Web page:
Joe is an expert at creating events that everyone wants to come to, and participate in. We all know how difficult it is to host events and wonder how many people will come for them. Joe will share his secrets for finding volunteers and finding events that people want to be a part of.

Abigail Huff

Abby Huff has 10 years of experience with interior design, historic preservation, and community involvement and development. She has her A.S. in Interior Design from Kirkwood Community College, a B.A. in Interior Design from University of Northern Iowa and received her M.F.A in Historic Preservation from the Savannah College of Art and Design in Savannah, Georgia in 2015. She currently works for Hobart Historic Restoration in Cedar Rapids as their Preservation and Incentives Specialist.


How to write a National Register Nomination for your rural buildings

Listing your historic rural buildings on the National Register of Historic Places is the first step in saving your building using Historic Tax Credits and other grants. In this session you will learn a quick overview on the nomination process and how to get started.  You will also gain knowledge on what qualifies as a historic building and how utilizing them is key to your rural success.  Abby specializes in working with State, Federal and local communities and programs to facilitate and leverage full use of incentives supporting community development and revitalization.

Economic Development Panel

Small towns are different than cities! It's simply doesn't work to have someone come to town with a city template and try to make it work in your town. Join us for this exciting panel discussion.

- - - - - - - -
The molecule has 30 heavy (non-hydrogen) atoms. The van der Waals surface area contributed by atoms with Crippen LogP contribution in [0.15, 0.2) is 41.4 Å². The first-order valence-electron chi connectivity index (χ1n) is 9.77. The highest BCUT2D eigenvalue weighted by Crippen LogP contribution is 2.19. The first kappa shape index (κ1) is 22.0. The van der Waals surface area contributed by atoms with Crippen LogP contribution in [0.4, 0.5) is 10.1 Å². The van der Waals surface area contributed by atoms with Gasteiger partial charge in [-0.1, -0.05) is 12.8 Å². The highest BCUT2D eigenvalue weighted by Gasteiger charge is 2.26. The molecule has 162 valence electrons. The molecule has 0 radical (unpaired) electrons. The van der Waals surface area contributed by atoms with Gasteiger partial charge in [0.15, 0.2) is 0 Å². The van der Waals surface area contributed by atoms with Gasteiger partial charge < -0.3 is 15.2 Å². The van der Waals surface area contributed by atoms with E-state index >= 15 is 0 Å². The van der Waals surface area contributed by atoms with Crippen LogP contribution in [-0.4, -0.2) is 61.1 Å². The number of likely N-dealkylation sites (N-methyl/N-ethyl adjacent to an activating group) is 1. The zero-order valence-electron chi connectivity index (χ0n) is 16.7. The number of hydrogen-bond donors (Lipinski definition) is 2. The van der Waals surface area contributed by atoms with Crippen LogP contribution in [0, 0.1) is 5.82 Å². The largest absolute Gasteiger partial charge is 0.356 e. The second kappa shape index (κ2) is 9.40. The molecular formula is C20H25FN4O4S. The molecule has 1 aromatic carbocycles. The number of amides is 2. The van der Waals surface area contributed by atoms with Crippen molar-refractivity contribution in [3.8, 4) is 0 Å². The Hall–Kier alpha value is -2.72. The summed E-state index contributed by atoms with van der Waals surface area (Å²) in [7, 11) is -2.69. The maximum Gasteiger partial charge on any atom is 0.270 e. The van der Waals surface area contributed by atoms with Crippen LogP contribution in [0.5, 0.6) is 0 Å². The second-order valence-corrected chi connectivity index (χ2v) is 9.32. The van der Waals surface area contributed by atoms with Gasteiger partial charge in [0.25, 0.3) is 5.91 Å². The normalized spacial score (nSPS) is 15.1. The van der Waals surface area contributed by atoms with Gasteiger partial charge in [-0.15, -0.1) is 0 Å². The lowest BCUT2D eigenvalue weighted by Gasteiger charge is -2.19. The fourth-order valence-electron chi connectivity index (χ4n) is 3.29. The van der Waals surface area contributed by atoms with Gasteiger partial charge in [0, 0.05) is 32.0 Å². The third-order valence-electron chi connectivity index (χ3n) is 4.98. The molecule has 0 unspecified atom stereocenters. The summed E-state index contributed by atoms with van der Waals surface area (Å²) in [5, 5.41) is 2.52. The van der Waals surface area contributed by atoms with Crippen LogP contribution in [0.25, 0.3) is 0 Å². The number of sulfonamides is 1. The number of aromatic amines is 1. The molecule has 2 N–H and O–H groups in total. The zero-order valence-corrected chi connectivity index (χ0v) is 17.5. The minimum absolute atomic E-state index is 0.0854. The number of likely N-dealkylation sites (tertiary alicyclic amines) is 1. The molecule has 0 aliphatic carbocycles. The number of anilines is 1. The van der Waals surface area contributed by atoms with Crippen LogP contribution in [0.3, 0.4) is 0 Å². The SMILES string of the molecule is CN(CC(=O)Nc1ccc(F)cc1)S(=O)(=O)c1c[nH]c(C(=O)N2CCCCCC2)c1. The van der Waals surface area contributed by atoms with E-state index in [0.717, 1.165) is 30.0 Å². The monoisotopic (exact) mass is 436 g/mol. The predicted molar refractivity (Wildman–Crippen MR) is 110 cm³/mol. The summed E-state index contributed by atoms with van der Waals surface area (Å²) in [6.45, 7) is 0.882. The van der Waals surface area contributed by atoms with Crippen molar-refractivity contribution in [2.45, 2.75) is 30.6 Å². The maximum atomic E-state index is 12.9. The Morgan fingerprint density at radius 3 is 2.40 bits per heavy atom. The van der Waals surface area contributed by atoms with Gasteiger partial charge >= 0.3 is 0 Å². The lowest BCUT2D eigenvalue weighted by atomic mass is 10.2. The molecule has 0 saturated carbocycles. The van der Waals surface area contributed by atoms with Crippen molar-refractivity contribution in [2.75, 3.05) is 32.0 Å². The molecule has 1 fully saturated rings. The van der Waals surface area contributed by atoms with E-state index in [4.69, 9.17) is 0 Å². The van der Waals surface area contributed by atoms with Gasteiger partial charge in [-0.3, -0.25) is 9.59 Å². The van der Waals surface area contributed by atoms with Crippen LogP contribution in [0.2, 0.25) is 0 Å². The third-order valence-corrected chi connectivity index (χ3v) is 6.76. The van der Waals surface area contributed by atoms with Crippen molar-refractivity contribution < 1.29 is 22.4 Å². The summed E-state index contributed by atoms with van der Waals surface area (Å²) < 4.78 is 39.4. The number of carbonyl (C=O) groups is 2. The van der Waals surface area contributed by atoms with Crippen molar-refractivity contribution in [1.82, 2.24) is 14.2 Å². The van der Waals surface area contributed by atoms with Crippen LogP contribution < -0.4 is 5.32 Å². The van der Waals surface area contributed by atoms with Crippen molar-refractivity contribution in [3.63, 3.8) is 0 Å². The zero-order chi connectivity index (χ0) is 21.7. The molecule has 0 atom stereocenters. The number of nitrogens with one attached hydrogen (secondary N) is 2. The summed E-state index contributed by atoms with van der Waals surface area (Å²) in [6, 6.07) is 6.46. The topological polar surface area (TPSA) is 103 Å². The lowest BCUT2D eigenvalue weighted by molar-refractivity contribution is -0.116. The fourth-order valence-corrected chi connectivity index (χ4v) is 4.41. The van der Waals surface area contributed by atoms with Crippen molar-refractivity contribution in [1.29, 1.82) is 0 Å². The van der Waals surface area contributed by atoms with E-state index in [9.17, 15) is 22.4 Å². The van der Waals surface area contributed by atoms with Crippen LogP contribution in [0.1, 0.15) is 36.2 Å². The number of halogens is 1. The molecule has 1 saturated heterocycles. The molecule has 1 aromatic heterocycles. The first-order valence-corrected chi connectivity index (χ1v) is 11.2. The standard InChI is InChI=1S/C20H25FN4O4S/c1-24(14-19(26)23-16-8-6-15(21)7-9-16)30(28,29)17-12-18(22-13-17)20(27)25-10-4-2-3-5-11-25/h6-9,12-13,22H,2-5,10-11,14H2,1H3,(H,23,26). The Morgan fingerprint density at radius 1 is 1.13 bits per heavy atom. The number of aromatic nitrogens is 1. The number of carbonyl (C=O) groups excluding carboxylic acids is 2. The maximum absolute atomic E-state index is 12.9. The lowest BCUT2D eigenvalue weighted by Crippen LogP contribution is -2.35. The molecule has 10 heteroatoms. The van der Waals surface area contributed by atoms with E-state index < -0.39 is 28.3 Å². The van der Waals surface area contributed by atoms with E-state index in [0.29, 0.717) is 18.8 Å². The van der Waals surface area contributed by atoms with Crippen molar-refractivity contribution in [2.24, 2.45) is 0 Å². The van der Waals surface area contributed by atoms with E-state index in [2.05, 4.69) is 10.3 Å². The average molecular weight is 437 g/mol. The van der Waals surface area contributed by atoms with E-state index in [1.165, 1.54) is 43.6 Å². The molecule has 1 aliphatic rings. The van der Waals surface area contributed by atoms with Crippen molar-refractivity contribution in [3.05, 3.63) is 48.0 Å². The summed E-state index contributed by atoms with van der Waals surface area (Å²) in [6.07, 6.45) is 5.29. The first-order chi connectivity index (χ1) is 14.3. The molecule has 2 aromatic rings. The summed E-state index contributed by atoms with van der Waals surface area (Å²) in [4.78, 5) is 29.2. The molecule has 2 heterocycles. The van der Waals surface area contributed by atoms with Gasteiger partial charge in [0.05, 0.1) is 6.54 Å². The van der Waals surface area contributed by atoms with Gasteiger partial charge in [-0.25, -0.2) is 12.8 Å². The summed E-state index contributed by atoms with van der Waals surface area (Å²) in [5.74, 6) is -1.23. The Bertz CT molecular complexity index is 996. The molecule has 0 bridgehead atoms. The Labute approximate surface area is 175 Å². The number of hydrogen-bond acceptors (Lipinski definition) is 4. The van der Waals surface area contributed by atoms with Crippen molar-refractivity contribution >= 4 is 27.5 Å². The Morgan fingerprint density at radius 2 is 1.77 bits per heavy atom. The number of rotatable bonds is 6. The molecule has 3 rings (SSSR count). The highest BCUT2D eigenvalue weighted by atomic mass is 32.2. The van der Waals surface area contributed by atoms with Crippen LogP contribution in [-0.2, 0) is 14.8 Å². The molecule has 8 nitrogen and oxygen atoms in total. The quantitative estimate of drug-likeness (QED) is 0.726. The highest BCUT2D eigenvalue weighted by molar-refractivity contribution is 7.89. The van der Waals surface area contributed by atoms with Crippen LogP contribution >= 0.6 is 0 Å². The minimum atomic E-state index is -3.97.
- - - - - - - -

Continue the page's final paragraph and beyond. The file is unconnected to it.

Derek Lumsden from Jones County


Featured Artists on

Art as Economic Development Panel

Jennifer Drinkwater

Jennifer Drinkwater

A Mississippi native, Jennifer Drinkwater is an assistant professor with a joint appointment between the department of art and visual culture and Iowa State University extension and outreach. She has a B.A. in both studio art and anthropology from Tulane University and earned an M.F.A in painting from East Carolina University. Her paintings have been exhibited nationally in juried and group shows, and she has had solo exhibitions in venues all over the United States. Her personal work and teaching often explore how we bring artwork from the studio into the world, and accordingly, how this work can both build and shape community. During the past few years, she has partnered with communities in Iowa and Mississippi in various community art projects, programming and theatre productions. She helped to organize a community-wide steamroll printmaking event in Perry, Iowa, created installations in restored prairies in Nebraska, collaborated on public art projects in vacant sites on Iowa main streets, spearheaded a community knit-bombing project, and painted two murals with middle school children on a juke joint in the Mississippi Delta.

Maureen Seamonds

Maureen Seamonds

Mo is an Artist/Entrepreneur. She holds the MFA in Ceramics and Sculpture and operates the Produce Station Pottery. She has founded two companies and taught Art at Iowa State, Drake University, and Iowa Central Community College where she was Art Department Coordinator. She has worked with many community partnerships to create opportunities for students and has been active with the Legacy Learning Boone River Valley organization. She creates public sculpture and has shown her work professionally throughout the region.

Kenn Outzen

Kenn Outzen

Kenn has always had an interest in art, just not the time he needed to pursue it. Life took over, he had a heart attack and started building bird houses for his yard. He's had his birdhouses in a store front that eventually sold, at farmers markets that were too hard to travel to, at stores on consignment and they closed. Finally his birdhouses came home. He builds birdhouses and replica houses for his 'hobby that went wild' and is having success working from home.